Murder rates almost always rise during the summer, but this year’s spike has many officials scratching their heads.
The New York Times, among others, report that murder rates in many of the nation’s largest cities have seen a startling increase. Milwaukee, with 104 homicides so far this year compared to 86 during all of last year, has been the hardest hit. But places such as New Orleans, Baltimore, Washington, and St. Louis have all seen dramatic increases.
Why the sudden upsurge, after decades of declining murder rates? Reports the Times, “Law enforcement experts say disparate factors are at play in different cities. . . . [and] many top police officials say they are seeing a growing willingness among disenchanted young men in poor neighborhoods to use violence to settle ordinary disputes.”
What is not discussed, but should be, is the role that family breakdown plays in fostering such crime, and especially in producing exactly the type of “disenchanted young men in poor neighborhoods” most likely to commit such acts.
The New Research - Murder vs. matrimony
Areas in which wedding bells rarely ring out are areas in which gunfire often sounds. To identify the social and economic settings in which murderous violence typically erupts, analysts from the National Center for Health Statistics recently examined national crime and social data. Tests on these data uncover "a strong association between homicide and urbanization and socioeconomic conditions in all regions of the country for both White and Black men in areas with high proportion of households headed by women."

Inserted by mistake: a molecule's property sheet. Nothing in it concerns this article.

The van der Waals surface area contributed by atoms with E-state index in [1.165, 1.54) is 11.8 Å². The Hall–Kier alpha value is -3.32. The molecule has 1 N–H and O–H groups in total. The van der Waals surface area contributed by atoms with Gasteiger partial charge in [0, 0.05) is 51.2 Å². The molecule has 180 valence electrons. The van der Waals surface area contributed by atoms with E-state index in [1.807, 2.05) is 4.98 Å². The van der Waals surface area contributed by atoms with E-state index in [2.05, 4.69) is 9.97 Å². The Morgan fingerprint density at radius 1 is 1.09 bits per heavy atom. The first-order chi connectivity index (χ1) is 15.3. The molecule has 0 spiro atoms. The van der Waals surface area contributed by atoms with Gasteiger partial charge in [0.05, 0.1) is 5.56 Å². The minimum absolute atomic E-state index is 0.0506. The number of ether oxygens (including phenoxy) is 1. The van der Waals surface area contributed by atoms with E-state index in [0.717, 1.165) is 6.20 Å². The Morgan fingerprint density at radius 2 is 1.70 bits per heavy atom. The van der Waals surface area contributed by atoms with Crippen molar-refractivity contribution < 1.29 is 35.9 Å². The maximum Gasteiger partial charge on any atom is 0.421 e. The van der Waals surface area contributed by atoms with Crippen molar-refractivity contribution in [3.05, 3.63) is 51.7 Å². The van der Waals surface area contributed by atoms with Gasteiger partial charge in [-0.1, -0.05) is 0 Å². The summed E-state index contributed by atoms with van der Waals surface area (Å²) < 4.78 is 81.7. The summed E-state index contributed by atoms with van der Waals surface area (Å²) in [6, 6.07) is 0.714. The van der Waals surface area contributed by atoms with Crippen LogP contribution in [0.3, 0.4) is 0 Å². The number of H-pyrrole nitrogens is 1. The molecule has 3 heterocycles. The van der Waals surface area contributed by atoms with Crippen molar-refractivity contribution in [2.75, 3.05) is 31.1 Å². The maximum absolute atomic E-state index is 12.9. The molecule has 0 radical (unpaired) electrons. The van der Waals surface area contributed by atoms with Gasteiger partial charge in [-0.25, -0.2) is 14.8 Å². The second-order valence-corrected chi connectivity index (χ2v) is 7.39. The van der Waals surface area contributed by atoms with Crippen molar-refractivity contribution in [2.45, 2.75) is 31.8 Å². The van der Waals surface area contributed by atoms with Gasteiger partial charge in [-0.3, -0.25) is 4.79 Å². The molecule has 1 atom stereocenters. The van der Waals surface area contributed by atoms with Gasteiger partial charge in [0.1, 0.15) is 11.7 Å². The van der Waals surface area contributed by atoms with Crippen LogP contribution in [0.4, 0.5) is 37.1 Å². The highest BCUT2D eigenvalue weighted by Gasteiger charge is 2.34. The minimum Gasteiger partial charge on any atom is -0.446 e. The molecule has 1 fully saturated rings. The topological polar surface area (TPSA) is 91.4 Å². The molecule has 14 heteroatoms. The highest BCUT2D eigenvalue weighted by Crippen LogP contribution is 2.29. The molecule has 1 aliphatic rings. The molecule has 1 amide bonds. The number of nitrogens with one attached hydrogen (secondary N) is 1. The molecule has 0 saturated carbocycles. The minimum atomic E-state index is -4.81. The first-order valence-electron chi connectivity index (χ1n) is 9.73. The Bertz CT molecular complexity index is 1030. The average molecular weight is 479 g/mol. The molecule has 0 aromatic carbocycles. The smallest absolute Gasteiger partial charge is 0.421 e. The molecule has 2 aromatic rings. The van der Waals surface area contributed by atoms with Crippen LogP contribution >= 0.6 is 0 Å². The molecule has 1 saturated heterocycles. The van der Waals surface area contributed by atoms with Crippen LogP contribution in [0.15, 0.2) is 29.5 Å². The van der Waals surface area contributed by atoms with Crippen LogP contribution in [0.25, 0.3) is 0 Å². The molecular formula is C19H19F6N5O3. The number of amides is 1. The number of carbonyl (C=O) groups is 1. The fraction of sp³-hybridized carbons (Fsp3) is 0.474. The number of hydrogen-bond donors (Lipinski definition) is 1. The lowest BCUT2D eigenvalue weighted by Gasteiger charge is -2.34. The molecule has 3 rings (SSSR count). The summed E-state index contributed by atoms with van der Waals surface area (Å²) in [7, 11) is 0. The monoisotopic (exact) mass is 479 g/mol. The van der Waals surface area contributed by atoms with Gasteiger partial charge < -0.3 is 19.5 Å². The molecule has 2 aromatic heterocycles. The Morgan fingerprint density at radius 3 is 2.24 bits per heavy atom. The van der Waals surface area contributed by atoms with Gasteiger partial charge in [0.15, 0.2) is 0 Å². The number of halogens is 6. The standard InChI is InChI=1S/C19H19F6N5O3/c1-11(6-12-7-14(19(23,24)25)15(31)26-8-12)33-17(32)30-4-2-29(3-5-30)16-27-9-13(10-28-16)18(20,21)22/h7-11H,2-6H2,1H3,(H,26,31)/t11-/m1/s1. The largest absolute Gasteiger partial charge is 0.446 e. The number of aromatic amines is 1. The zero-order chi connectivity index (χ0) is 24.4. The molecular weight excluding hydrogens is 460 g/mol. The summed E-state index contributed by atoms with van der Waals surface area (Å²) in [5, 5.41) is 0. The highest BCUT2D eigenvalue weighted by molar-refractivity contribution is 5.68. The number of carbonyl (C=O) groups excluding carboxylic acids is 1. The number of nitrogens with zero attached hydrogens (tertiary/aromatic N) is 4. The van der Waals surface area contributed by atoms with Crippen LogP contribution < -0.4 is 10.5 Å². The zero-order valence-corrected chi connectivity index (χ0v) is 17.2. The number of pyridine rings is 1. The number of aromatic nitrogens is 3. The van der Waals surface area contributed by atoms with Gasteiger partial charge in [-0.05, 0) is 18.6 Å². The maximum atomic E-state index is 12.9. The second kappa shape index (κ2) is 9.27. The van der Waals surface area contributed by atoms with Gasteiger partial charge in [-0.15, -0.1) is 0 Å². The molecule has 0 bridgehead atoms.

Interestingly, the linkage between homicide and urbanization disappears in areas with a low proportion of female-headed households–at least for Black males.
In explaining why the homicide rate for Black males tracks with the percentage of female-headed households in the area, the researchers stress that, compared to White men, "Black men live in areas with much higher concentrations of families headed by women, in addition to higher levels of poverty, social isolation, and poor housing….[Such] conditions may jointly reflect such communities’ [inability] to maintain effective social controls against crime and violence."
On the other hand, "low percentages of female-headed households were associated with decreased homicide rates among both Black and White men," underscoring the importance of "high levels of family stability" in creating "a safe, nonviolent environment."
(Source: Bryce J. Christensen, “New Research,” The Family in America, July 2000, Vol. 14 Number 7. Study: Catherine Cubbin, Linda Williams Pickle, and Lois Fingerhut, "Social Context and Geographic Patterns of Homicide Among U.S. Black and White Males," American Journal of Public Health 90 : 579-587.)
Nicole M. King writes for The Family in America, a publication of The Howard Center, from where this article is adapted.
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